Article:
Reframing the ‘knowledge gap’ as joining a conversation with a new voice and a small contribution to the field may also help researchers at other, lower, levels of study, such as Masters, Honours and senior undergraduate levels, where the knowledge gap can be particularly alarming. This is perhaps mainly because students typically do less reading, and are not required to make a novel contribution to knowledge to attain their degree. Obviously, the more you read the field, the deeper and more nuanced your sense of the conversations in your field will be, as well as how they connect and challenge one another. But students can join a conversation even at the lower levels, in a more modest form, if they are enabled to see this as what they are doing, rather than using their study to fill a gap that their reading load will not show them adequately.

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Making a contribution to knowledge and filling knowledge gaps is spoken about a great deal in postgraduate and researcher education, but I wonder how often we stop and think about how students hear this, and what impact this has on their reading and writing behaviors and choices. I hope this post will help that process along, and help us find different ways to talk to students we work with about their own research purposes and goals.

Three “scary-ologies” revisited

A good while back, I wrote two posts about what I considered, in my own PhD, to be “scary”-ologies. These posts are here and here. In essence, I tried to write about ontology, epistemology, methodology and what I termed ‘theoryology’. In this post (on Hallowe’en), with the benefit of a few years of thinking and teaching on these -ologies and a sense that students really do find them pretty scary, I’d like to revisit them and hopefully make them a bit less difficult to understand.

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I am going to focus in this post on ontology and epistemology, how they connect and work together in research studies, and then point towards methodology. These three ‘ologies’ work in tandem – or should work in tandem – to create a coherent approach to framing and designing a research study. But, to get them to work like this, we need to be able to see them clearly, and see how they connect in research.

Ontology is often where we start with research, even if we may not realise it. Ontology is essentially our position and belief about what the world is like. It also closely informs the research paradigm we choose to work within (although it is not the only influence on this). If, for example, you believe that there is an objective natural and social world that exists independently of us knowing it, you may be leaning towards some kind of positivism. If, on the other hand, you believe that “reality” is wholly constructed by human words, deeds, beliefs, structures, etc, then you may be some kind of social constructivist. You cannot ignore your position on what the world is fundamentally like, or those of others (especially those who write the theory, etc. you will cite and use) because they shape what we think ‘counts’ as legitimate research and research questions.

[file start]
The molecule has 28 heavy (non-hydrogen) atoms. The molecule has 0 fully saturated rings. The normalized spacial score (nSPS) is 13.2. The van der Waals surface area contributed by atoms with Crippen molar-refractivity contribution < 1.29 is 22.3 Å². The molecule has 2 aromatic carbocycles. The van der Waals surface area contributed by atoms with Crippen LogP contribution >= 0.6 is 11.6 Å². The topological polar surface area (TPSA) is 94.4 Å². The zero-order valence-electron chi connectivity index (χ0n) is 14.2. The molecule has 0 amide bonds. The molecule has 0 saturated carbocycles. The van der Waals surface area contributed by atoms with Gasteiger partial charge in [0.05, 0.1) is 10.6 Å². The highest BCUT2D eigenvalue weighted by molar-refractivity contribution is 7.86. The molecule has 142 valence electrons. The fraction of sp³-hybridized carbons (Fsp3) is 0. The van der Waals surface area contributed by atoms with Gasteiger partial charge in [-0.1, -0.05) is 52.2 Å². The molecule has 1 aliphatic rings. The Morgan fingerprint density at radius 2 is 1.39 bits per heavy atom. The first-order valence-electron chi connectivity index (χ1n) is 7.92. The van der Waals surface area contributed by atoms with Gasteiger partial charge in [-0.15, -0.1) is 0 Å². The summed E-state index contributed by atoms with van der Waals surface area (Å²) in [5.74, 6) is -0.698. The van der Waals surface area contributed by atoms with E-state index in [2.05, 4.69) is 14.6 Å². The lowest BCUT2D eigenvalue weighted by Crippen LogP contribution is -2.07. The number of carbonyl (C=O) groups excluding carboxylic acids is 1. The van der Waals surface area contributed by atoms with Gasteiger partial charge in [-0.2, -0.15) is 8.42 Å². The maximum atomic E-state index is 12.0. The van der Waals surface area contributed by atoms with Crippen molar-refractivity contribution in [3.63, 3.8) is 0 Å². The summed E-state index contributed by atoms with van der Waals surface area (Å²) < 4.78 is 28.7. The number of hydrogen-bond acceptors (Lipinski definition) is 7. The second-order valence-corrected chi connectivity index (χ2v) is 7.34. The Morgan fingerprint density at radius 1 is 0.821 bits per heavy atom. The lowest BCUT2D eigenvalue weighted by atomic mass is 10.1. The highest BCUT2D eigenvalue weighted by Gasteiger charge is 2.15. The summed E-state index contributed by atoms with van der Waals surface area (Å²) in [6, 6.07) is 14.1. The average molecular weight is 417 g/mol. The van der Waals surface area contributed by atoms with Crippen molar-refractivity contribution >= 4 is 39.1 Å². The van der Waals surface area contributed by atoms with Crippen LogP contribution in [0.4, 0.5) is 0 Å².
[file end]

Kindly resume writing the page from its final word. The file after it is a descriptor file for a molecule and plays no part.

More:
Ontology is kind of wide-open – you can choose an ontology that makes sense to you, because this is usually the starting point in a journey of creating knowledge and becoming a knower. Choices here, though, start narrowing choices in epistemology, and then methodology.

If you lean towards a ‘positivist’ take on what the world is like, then you will only have certain options open to you in terms of your epistemology. Epistemology is essentially how we think we can come to know the world we think exists, so it makes sense that it is closely linked to what we think that world is like. To follow this example, if you think there is only objective reality then, epistemologically, your options are to believe that we can come to know that world through finding the right tools or experiments to reveal that objective truth or reality. This is an approach associated with many of the natural sciences.

To take the other example, if you believe that humans create or construct reality, and that there are thus multiple realities or competing ‘truths’, then you will have other epistemological choices. Your knowledge of what this world is like will also have to be constructed. You wouldn’t be able to know these multiple truths without having some way of also constructing or creating them, which may be guided by some form of interpretive or critical paradigm.

[These are, quite obviously, two points on a longer and more complex continuum of ontological and epistemological choices; I am deliberately simplifying this for the length and form of this post.]

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Epistemological choices, again, narrow your methodological choices, and influence your decisions about the kinds of data you will need to generate and how you will do that. To follow this, if you believe that the natural and social world exists objectively of humans’ actions, beliefs, and so on, then you probably wouldn’t design a qualitative case study methodology, and conduct in-depth interviews. That methodology would make more sense for a critical, interpretive or constructivist study.